Saving life on the spot

PUBLISHED: 11:34 21 June 2007 | UPDATED: 12:32 04 May 2010

LIFE SAVERS: Trainees David Mee, Tim Daniels, Jackie O’Keeffe and reporter Natalie Bowyer taking part in a simulated exercise.

LIFE SAVERS: Trainees David Mee, Tim Daniels, Jackie O’Keeffe and reporter Natalie Bowyer taking part in a simulated exercise.

AN elderly man is lying at the side of a Cambridgeshire road with breathing difficulties after being mown down by a motorcyclist. Police and ambulance services are called, but first on the scene is a MAGPAS doctor and paramedic. They check for a pulse an

REAL LIFE: A real accident attended by paramedics. 
  Photos: SUPPLIED

AN elderly man is lying at the side of a Cambridgeshire road with breathing difficulties after being mown down by a motorcyclist.

Police and ambulance services are called, but first on the scene is a MAGPAS doctor and paramedic. They check for a pulse and look for any obvious injuries. The 88-year-old man is groaning in pain and paramedics are concerned about his airways. I am drafted in to help support the man's neck and, after what seems like forever, his breathing is stabilised and he is taken to hospital.

Luckily this is only a MAGPAS training exercise being held at the Wyboston Lakes conference centre near St Neots, but it could easily have been real. Last year, the MAGPAS emergency medical team was called out 476 times, when there were road traffic incidents at which their specialist life-saving training would have been vital.

Chris Morris, MAGPAS fund-raiser and PR manager, said: "It is only when you see the training first-hand that you appreciate just how advanced MAGPAS is at the scenes of road traffic accidents. Our trainees take part in the leading course of its kind in the UK."

The trainees take part in simulated exercises, which feature Simmen dummies that have a pulse and make life-like breathing noises.

Mr Morris added: "The training is very hands-on, including doctors and paramedics working on computer-controlled medical dummies that can be operated on."

In one scenario MAGPAS recruits are required to recover a Sim-baby from a car after a road traffic accident. The youngster has respiratory difficulties and needs to be stabilised before being taken to hospital. Acting as a passer-by, I am drafted in to hold the baby's head while teams work fast to stabilise her breathing.

Even though the baby is only a dummy I still feel an overwhelming sense of panic that if I were to suddenly let go of her head I could cause serious damage. As I kneel on the floor alongside the paramedics, my hands are shaking with adrenaline and fear.

"The training situations create a real sense of emergency for trainees. The training is tough - it challenges all of their previous knowledge to show them just how much they need to learn. Then we teach them everything they need to know," said course director Dr Rod McKenzie. He added: "The fact that doctors and paramedics are willing to take time off work to subject themselves to this sort of stress shows their commitment to saving lives."

Also taught on the course are amputations and chest drains, carried out on real pig limbs and sheep chests. Dr James French, who has been with MAGPAS for four years, said: "Practising on real flesh makes it more lifelike than the dummies. Doing this means the trainees can perfect their skills before they use these lifesaving techniques on patients at the roadside."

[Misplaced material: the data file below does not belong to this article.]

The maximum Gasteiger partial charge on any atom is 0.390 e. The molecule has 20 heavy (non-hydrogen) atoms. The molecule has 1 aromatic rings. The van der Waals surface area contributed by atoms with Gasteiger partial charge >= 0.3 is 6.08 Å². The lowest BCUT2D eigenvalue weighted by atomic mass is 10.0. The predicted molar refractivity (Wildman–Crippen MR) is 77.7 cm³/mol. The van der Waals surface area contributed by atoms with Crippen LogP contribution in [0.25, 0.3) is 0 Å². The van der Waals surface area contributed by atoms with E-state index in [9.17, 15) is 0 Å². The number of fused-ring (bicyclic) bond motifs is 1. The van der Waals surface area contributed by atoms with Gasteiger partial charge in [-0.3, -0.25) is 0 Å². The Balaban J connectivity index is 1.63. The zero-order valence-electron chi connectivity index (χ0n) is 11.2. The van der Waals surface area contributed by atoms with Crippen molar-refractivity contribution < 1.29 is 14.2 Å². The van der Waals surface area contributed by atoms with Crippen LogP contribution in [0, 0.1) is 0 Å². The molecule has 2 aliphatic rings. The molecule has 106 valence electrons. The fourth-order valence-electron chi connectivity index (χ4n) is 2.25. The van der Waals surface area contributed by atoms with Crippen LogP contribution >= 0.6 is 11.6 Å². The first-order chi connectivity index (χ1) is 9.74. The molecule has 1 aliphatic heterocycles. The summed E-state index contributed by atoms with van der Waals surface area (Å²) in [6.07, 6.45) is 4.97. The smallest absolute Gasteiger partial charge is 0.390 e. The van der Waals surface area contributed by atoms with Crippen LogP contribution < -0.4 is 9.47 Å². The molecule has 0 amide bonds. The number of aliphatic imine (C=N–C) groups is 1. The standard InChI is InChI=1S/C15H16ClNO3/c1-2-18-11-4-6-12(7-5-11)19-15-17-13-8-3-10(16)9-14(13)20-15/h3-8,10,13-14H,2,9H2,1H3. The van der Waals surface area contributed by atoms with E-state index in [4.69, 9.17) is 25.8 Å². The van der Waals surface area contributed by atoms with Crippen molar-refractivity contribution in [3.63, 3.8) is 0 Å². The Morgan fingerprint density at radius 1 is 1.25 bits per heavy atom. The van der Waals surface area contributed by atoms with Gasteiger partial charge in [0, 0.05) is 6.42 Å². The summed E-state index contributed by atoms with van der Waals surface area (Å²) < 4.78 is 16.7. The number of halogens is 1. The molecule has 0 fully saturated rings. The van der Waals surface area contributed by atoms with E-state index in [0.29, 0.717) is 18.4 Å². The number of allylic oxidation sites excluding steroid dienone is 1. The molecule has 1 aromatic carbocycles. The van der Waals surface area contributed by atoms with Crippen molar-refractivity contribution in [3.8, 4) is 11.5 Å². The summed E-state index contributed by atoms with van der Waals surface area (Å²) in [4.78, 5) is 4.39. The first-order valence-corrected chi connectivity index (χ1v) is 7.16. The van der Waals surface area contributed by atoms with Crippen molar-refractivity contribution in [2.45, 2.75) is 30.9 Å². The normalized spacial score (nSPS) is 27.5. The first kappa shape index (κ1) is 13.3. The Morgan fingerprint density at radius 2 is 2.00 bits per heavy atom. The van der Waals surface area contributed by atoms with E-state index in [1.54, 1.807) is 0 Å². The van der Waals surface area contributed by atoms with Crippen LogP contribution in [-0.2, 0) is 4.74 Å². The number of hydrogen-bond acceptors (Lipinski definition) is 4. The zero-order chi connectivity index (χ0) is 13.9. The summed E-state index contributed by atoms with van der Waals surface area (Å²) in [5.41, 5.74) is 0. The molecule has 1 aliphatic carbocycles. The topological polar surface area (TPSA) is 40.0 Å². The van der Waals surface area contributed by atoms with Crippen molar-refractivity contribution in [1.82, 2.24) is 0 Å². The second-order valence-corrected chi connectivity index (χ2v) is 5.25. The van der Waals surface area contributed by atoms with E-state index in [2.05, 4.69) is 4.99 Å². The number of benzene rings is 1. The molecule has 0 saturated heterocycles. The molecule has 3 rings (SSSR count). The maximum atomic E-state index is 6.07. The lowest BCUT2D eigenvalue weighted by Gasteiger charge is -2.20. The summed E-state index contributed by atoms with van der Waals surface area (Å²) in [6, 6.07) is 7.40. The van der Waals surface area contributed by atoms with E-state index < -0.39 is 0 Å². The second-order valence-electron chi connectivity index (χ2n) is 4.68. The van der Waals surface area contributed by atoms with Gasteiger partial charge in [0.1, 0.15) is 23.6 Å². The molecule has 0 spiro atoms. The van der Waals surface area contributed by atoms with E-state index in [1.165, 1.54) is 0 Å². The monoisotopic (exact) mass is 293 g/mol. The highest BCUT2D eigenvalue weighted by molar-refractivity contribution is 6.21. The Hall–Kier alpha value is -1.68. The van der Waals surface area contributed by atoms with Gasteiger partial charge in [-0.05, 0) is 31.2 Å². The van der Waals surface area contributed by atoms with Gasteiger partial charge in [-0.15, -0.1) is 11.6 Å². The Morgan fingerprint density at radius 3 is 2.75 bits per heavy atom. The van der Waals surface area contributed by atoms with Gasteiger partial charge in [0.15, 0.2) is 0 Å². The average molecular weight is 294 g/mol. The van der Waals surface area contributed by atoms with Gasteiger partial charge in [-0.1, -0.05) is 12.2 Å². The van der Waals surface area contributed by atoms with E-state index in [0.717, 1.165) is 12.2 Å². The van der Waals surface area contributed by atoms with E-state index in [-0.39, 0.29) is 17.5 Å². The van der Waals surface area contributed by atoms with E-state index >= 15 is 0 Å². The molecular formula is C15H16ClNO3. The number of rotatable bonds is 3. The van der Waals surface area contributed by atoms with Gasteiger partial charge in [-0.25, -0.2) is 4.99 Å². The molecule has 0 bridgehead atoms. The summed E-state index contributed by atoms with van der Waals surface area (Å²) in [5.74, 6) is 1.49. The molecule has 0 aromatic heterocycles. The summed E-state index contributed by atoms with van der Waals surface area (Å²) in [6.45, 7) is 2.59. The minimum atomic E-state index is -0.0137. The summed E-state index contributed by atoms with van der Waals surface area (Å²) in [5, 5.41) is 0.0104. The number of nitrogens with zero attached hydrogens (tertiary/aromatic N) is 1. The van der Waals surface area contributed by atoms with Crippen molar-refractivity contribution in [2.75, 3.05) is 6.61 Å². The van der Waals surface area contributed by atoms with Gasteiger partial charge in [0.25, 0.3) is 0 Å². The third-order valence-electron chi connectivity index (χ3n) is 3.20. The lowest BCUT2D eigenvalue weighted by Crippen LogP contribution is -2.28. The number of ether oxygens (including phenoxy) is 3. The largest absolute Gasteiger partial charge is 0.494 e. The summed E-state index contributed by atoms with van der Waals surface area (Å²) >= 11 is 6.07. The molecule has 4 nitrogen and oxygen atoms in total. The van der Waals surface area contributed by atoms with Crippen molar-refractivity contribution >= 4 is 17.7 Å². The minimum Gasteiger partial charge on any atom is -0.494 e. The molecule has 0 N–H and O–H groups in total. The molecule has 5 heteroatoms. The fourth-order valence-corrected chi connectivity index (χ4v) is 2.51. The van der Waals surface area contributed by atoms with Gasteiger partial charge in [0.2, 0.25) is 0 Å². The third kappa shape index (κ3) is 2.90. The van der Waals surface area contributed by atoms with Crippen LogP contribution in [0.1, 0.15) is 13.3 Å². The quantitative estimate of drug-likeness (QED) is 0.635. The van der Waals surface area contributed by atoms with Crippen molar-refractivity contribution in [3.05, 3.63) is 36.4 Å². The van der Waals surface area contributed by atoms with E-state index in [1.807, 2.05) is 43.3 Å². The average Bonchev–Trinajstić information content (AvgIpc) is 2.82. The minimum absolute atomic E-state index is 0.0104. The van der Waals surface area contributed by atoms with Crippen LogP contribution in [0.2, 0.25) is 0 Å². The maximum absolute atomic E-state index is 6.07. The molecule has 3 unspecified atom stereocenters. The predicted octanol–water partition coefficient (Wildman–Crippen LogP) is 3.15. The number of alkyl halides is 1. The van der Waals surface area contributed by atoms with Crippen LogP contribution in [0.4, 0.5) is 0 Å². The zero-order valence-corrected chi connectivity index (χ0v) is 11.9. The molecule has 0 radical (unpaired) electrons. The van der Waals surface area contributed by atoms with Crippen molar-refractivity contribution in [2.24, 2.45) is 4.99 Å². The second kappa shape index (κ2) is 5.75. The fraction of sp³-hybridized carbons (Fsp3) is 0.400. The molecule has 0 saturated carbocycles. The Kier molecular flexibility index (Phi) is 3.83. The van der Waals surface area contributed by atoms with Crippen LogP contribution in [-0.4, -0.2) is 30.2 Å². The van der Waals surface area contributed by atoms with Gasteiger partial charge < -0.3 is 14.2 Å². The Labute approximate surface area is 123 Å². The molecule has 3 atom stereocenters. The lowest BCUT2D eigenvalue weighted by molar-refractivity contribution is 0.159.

An ambulance is used as part of the training to allow doctors to familiarise themselves with working in confined space rather than an operating theatre. In the ambulance a computer-controlled dummy has been modified to allow for blood to spill out of holes in its body and vomit to come out of its mouth. Outside the ambulance is a picture of a real road traffic collision attended by MAGPAS where a man was knocked off his bicycle and there is blood on the road. "The team would have had to work quickly to save this man's life as he had lost a lot of blood," said volunteer Dr Ben Teasdsale. He added: "Our work is about critical invention, we give people the life-saving treatment they need to get to hospital. It is estimated that it often takes an hour to get a patient to hospital and that's where MAGPAS comes in."

The 18-day training course, established in 2003, costs £85,000 for 20 trainees. David Mee, a paramedic for 29 years who attended the course, said: "As a paramedic it is important to keep my skills up-to-date and I have learnt so much on the course. I have attended accidents where Magpas have been in attendance and I've been thoroughly impressed by their work and wanted to learn more." He intends to dedicate up to 400 hours of his time free of charge to MAGPAS over the next 18 months.

Established in 1971 by Dr Neville Silverton, MAGPAS was first co-ordinated from a living room in Cambridge. The charity relies on public donations to carry out its work. Mr Morris said: "Two years ago MAGPAS was only six months away from closing. Now we have raised enough to buy us more time but we are still in need of support from the public."

MAGPAS facts

It costs £450,000 a year to run. On average there is one serious accident per day. A bag for a MAGPAS paramedic costs £400, the medical kit inside costs £10,000, and a fire retardant suit costs £600. The training dummies cost £35,000. MAGPAS has 45 doctors and paramedics, excluding the 20 trainees on the course. Most people volunteer to do two days each month and they will do shifts of either 7am to 10pm or 8am to 6pm. The course teaches MAGPAS paramedics how to deal with: Night-time incidents

Injured people at riots Incidents involving chemical, radioactive, nuclear and biological chemicals Height awareness Fire entrapment Water rescue.

INFO: To find out more or to make a donation, visit www.magpas.net or telephone 01480 371060.


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